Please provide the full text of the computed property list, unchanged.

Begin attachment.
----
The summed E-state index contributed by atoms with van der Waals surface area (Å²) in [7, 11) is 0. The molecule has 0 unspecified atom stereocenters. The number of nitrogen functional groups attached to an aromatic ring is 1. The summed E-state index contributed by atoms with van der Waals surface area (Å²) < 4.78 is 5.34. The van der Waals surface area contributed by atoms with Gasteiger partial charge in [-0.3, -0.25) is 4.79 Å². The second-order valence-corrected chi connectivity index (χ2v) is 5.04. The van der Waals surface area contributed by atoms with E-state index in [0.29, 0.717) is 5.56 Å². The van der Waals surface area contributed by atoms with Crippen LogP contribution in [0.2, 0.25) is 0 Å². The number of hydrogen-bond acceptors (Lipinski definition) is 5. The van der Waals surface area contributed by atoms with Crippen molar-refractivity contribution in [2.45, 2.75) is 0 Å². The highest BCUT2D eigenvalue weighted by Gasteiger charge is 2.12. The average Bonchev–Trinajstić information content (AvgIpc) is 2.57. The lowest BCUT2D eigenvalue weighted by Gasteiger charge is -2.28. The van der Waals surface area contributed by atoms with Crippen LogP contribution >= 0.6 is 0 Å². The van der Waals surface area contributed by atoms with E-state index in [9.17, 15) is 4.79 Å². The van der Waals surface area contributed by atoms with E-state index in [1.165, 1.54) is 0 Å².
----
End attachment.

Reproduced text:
The summed E-state index contributed by atoms with van der Waals surface area (Å²) in [7, 11) is 0. The molecule has 0 unspecified atom stereocenters. The number of nitrogen functional groups attached to an aromatic ring is 1. The summed E-state index contributed by atoms with van der Waals surface area (Å²) < 4.78 is 5.34. The van der Waals surface area contributed by atoms with Gasteiger partial charge in [-0.3, -0.25) is 4.79 Å². The second-order valence-corrected chi connectivity index (χ2v) is 5.04. The van der Waals surface area contributed by atoms with E-state index in [0.29, 0.717) is 5.56 Å². The van der Waals surface area contributed by atoms with Crippen LogP contribution in [0.2, 0.25) is 0 Å². The number of hydrogen-bond acceptors (Lipinski definition) is 5. The van der Waals surface area contributed by atoms with Crippen molar-refractivity contribution in [2.45, 2.75) is 0 Å². The highest BCUT2D eigenvalue weighted by Gasteiger charge is 2.12. The average Bonchev–Trinajstić information content (AvgIpc) is 2.57. The lowest BCUT2D eigenvalue weighted by Gasteiger charge is -2.28. The van der Waals surface area contributed by atoms with Crippen LogP contribution >= 0.6 is 0 Å². The van der Waals surface area contributed by atoms with E-state index in [9.17, 15) is 4.79 Å². The van der Waals surface area contributed by atoms with E-state index in [1.165, 1.54) is 0 Å².